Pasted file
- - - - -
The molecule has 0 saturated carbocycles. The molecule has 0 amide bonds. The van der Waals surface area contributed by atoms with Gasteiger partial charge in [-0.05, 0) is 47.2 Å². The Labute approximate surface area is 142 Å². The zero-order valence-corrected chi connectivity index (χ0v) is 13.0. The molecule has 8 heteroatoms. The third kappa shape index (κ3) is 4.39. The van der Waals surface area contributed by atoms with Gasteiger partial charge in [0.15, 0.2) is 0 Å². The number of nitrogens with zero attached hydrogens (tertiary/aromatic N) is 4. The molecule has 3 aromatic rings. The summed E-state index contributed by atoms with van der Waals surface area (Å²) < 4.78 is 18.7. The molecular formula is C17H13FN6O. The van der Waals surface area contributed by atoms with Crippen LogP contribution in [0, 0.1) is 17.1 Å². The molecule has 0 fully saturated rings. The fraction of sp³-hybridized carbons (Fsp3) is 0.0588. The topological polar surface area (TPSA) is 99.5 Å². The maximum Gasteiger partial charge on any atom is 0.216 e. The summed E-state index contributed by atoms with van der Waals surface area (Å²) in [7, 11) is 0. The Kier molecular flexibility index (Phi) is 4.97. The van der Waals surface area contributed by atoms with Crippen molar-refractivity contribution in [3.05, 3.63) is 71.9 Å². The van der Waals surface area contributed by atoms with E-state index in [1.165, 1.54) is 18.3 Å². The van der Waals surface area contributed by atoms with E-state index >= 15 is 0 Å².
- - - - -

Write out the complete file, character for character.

The molecule has 0 saturated carbocycles. The molecule has 0 amide bonds. The van der Waals surface area contributed by atoms with Gasteiger partial charge in [-0.05, 0) is 47.2 Å². The Labute approximate surface area is 142 Å². The zero-order valence-corrected chi connectivity index (χ0v) is 13.0. The molecule has 8 heteroatoms. The third kappa shape index (κ3) is 4.39. The van der Waals surface area contributed by atoms with Gasteiger partial charge in [0.15, 0.2) is 0 Å². The number of nitrogens with zero attached hydrogens (tertiary/aromatic N) is 4. The molecule has 3 aromatic rings. The summed E-state index contributed by atoms with van der Waals surface area (Å²) < 4.78 is 18.7. The molecular formula is C17H13FN6O. The van der Waals surface area contributed by atoms with Crippen LogP contribution in [0, 0.1) is 17.1 Å². The molecule has 0 fully saturated rings. The fraction of sp³-hybridized carbons (Fsp3) is 0.0588. The topological polar surface area (TPSA) is 99.5 Å². The maximum Gasteiger partial charge on any atom is 0.216 e. The summed E-state index contributed by atoms with van der Waals surface area (Å²) in [7, 11) is 0. The Kier molecular flexibility index (Phi) is 4.97. The van der Waals surface area contributed by atoms with Crippen molar-refractivity contribution in [3.05, 3.63) is 71.9 Å². The van der Waals surface area contributed by atoms with E-state index in [1.165, 1.54) is 18.3 Å². The van der Waals surface area contributed by atoms with E-state index >= 15 is 0 Å².